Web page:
• Betting On Poorer Africans, Soros-Backed Leapfrog Raising $800M For Investments, Eyes Kenyan Insurers

    Soros-backed Leapfrog Investments By Dana Sanchez, 9:50 am

    LeapFrog Investments is betting on poorer Africans, or “emerging consumers” because they outnumber the continent’s middle class about four to one. Kenya’s new regulations will create buyout opportunities. Nigeria’s huge population and Ghana’s more sophisticated consumers make those markets attractive too. “We’re looking at payment companies because it’s becoming a popular tool that just offers much cheaper ways of doing business” across the continent, a LeapFrog partner said.

  • Tanzania’s Hadza Nomads Use Technology To Protect Land, Honey, Traditions

    Tanzania's nomadic Hadza By Dana Sanchez, 5:26 pm

    Tanzania’s Hadza are some of the world’s last hunter gatherers, and they’re using technology to help protect the shrinking woodland they’ve depended on for 40,000 years. Carbon trading — a market-based method of regulating greenhouse gas emissions — is helping save their forest. The tools of their survival include marking the spot with GPS where trees have been illegally cut down. The Hadza monetized carbon savings by selling carbon offsets to local and international companies that want to to reduce their carbon footprint.

  • D Is For Drones. Drones Are For Development In Africa

    By Tom Jackson, 4:20 am AFKI Original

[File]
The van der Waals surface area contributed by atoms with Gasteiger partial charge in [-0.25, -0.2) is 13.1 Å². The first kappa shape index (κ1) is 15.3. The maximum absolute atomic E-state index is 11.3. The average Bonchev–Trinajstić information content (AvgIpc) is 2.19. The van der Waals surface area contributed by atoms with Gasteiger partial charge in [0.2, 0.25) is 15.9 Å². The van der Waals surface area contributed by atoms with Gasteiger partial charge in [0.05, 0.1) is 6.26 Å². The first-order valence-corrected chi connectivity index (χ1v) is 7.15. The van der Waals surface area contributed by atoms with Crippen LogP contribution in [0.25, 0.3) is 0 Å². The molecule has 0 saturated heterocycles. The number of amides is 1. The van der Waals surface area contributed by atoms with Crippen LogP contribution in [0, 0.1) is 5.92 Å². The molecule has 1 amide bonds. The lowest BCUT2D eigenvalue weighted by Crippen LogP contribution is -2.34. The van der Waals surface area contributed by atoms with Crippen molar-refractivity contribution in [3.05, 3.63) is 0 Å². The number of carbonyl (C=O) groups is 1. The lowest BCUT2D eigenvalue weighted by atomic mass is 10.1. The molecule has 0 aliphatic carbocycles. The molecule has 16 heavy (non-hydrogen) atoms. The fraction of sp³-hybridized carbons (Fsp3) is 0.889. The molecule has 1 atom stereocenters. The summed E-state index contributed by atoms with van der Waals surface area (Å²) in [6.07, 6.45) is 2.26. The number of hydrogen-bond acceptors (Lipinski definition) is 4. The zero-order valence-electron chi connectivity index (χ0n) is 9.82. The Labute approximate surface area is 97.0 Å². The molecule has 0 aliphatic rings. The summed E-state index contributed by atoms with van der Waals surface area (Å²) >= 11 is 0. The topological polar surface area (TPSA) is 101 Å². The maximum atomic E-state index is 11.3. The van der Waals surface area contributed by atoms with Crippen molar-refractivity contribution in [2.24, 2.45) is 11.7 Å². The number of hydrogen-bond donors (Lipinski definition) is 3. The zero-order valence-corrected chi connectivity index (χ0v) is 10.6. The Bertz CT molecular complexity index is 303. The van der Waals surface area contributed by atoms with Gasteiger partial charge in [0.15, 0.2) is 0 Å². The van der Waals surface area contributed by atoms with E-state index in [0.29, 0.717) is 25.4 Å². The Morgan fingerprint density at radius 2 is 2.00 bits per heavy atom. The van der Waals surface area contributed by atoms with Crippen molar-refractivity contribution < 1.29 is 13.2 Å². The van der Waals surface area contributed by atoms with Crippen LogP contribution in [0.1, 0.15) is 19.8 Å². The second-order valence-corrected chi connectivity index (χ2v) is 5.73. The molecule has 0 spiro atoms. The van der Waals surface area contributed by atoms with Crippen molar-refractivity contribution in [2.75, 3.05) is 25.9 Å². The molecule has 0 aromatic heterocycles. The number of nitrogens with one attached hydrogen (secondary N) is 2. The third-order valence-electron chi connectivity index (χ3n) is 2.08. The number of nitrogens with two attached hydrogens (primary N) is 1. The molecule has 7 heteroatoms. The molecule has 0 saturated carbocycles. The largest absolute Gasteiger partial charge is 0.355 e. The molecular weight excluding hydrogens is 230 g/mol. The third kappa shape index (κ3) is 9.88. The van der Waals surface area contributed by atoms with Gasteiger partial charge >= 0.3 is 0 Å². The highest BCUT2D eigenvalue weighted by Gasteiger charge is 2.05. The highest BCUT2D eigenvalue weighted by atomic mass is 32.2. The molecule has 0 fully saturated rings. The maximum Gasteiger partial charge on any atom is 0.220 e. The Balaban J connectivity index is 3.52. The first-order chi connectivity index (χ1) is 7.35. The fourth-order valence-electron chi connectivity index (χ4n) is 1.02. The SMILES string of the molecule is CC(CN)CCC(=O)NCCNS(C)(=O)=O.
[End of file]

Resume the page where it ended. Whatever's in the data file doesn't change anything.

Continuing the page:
Drones are, without doubt, one of the next big things of Africa’s tech revolution. Slowly but surely, they are being introduced in innovative ways to help with the continent’s development. In an interesting move, the City of Cape Town last week announced a partnership with local tech firm WeFix to use drones to spot sharks at Fish Hoek and Muizenberg beaches.

  • M&A Africa: Standard Bank Eyes Universal Payment Plan With Fintech Acquisition

    Standard Bank By Dana Sanchez, 11:04 am

    One of South Africa’s largest banks bought a majority stake in the team that built the country’s largest mobile payments product. Africa has the highest mobile money adoption rate in the world, but it’s hardly universal, catching on more in some countries and less in others. While banks and mobile payments startups would like to see large-scale adoption of mobile money, the reality is cash is likely to remain king in Africa — internet penetration and trust in the financial system are low on the continent.

  • Candidates’ Debate: African Union Using Social Media For Public Input On Next Chairperson

    African Union By Dana Sanchez, 2:42 pm

    Five candidates for the top African Union job will face off Friday in a first-ever televised debate. African citizens will get to ask the candidates questions via social media about their vision for the continent. The A.U. hopes the debate will popularize it. Does the A.U. need to be popularized? Some consider A.U. support of withdrawal from the International Criminal Court as dangerous for Africa. The public won’t actually be voting for the next A.U. chairperson, but as the institution evolves, maybe one day that will happen.